To adjust the depth of modulation applied to any destination, click on its receptor circle and a vertical fader appears. This can be dragged up and down to apply varying amounts of positive or negative modulation. An outline around the receptor circle gives a visual indication of how much modulation is being applied. To 'unplug' a modulation routing, you simply drag the coloured dot away from a receptor circle, and the connection will be broken.
Modulators can also modulate certain aspects of other modulators, too; for example, an envelope can modulate the speed or depth of an LFO. Surprisingly, you cannot modulate envelope modules, except via MIDI control messages.
The first four oscillator modules each provide a large selection of waveforms, in a choice of 'analogue' or 'wavetable' flavours. Analogue‑style waves are available in four shapes: sine, saw, square and triangle, the latter two shapes having variable pulse width. The choice of wavetable waveforms is somewhat larger: 110 waves, ranging from classic analogue shapes to bright, aggressive and enharmonic types and beyond. Circle's wavetables are single-cycle waveforms, very much like those of Korg's DW8000 'digilogue' synth from the early '80s, as opposed to the sequenced wavetables found in Korg's Wavestation or PPG's famous Wave wavetable synth. However, Circle has various waveform‑morphing tricks up its sleeve. Two different wavetables can be selected for each oscillator, an upper wave and a lower wave. A corresponding crossfade slider morphs between the two, allowing for a wide variety of intermediate shapes. The crossfade slider can be modulated, enabling automatic morphing between the upper and lower waves using an LFO, envelope, sequencer, key position, velocity, or even another oscillator. Given that the waveform mixer has three modulation receptors, some fairly extreme timbral gymnastics are possible, just from a single oscillator.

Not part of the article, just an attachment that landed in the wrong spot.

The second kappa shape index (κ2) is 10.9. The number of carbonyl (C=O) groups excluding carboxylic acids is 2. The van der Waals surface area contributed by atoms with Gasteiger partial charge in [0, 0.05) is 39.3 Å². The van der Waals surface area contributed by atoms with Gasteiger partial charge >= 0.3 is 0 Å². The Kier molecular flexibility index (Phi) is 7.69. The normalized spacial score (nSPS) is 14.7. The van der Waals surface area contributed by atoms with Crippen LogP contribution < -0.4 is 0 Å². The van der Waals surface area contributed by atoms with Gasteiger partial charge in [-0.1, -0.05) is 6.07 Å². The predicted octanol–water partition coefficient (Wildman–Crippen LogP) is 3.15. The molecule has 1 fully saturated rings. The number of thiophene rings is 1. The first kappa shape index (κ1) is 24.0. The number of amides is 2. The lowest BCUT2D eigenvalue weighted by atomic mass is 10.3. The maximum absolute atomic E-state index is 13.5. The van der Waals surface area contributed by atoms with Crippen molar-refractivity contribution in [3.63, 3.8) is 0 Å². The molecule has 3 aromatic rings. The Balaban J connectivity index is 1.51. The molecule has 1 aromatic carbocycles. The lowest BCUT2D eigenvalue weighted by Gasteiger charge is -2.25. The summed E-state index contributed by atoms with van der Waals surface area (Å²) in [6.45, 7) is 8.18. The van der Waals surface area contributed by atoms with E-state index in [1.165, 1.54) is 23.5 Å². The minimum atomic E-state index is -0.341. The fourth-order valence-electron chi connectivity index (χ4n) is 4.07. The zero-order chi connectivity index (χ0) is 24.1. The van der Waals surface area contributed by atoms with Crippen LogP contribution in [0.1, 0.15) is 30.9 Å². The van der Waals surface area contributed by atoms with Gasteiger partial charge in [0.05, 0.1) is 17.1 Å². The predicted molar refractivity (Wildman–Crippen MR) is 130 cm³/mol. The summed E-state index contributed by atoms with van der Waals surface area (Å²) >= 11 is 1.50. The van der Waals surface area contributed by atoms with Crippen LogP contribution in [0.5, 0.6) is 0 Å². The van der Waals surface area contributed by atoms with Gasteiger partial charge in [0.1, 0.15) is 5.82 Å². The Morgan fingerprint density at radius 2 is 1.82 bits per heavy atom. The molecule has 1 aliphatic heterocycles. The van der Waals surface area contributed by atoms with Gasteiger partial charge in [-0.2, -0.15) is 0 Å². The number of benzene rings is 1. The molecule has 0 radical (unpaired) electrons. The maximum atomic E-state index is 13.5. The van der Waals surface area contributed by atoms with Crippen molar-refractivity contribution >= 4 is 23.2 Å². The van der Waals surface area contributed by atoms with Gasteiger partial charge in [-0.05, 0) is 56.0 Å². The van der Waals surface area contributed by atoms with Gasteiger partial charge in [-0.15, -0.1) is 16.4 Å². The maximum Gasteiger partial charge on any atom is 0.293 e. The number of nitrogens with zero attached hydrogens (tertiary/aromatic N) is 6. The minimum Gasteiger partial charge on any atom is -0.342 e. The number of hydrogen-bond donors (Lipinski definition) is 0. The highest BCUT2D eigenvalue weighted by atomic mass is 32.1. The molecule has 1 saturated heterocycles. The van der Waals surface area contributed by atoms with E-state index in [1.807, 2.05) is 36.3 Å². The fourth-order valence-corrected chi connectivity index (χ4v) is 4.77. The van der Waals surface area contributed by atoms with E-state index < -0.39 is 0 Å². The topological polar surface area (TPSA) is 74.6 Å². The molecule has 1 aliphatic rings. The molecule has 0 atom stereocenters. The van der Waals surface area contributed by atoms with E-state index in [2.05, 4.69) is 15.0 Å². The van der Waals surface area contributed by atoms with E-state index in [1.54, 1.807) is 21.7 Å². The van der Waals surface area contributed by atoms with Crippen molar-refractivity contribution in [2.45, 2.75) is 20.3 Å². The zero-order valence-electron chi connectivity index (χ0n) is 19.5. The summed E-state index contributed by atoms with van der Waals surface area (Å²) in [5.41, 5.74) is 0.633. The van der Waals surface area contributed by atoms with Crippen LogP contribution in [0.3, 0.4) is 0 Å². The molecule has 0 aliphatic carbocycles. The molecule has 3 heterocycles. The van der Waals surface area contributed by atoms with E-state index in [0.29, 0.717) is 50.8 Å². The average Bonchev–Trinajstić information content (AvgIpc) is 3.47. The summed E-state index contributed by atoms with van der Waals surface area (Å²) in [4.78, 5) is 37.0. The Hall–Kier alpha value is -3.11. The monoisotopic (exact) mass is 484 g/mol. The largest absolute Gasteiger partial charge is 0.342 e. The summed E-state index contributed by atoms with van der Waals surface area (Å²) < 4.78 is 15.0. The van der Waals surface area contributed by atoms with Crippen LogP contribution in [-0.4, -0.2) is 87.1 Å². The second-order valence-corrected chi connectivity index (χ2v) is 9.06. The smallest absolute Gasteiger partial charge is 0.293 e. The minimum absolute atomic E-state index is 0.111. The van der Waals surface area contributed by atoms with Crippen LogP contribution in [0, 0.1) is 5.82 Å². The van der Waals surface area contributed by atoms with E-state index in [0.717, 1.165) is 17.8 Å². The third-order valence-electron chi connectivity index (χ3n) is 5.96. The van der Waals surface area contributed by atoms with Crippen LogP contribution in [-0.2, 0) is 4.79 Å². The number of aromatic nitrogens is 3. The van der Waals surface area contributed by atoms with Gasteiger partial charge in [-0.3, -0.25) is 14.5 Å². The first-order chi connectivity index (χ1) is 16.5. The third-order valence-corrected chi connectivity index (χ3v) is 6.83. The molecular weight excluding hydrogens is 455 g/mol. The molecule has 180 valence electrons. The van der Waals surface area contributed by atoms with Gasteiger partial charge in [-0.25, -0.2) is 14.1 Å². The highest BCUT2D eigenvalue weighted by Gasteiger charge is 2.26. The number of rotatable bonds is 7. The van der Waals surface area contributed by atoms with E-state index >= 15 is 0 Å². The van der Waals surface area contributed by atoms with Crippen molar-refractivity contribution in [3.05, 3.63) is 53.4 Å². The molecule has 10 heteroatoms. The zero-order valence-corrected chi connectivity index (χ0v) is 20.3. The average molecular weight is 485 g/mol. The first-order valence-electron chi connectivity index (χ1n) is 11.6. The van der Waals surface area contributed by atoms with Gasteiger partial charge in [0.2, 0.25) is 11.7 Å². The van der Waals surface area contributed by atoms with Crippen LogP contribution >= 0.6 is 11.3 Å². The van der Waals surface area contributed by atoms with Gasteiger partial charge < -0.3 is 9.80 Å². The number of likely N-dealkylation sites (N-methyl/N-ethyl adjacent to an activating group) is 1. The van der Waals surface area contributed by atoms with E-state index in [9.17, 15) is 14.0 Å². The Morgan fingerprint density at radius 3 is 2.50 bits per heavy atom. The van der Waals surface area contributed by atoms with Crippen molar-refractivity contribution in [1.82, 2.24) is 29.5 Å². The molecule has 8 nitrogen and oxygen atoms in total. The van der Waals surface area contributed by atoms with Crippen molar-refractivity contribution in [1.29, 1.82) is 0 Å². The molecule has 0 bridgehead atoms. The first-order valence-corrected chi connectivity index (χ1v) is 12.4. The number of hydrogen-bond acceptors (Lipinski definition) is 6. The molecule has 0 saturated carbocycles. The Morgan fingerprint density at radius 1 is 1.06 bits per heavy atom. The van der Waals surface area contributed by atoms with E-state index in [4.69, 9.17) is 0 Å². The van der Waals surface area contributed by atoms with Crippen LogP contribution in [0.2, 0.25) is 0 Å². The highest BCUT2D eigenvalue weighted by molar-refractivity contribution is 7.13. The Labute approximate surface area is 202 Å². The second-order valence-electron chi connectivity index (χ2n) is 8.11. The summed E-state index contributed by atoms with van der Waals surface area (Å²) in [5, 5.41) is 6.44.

Oscillators can also be hard‑sync'ed together in pairs, and any of the four oscillators can be switched to 'sub' mode, turning it into an LFO with an almost limitless variety of morphable shapes available from the wavetable waves.
The fifth oscillator is a noise generator with low or high Range option and tunable frequency. Source six (Feedback) is not actually an oscillator, but takes a feed from after the VCA and pops it back into the beginning of the signal flow at a variable level. Feedback's tuning can be adjusted over a four‑octave range, and modulating this tuning produces some really outrageous and aggressive flanger‑like timbres that make sync'ed oscillators seem rather tame by comparison.
Although modifier modules one and five have fixed duties (as explained earlier), modules two, three and four have various options available. Module two (the pre‑filter modifier) and module four (the post‑filter modifier) each have the same choice of eight different effects — not to be confused with Circle's separate Master Effects. Options available are mouth filter, fuzz distortion, overdrive, parametric EQ, shelving EQ, phaser filter, crusher and ring modulator.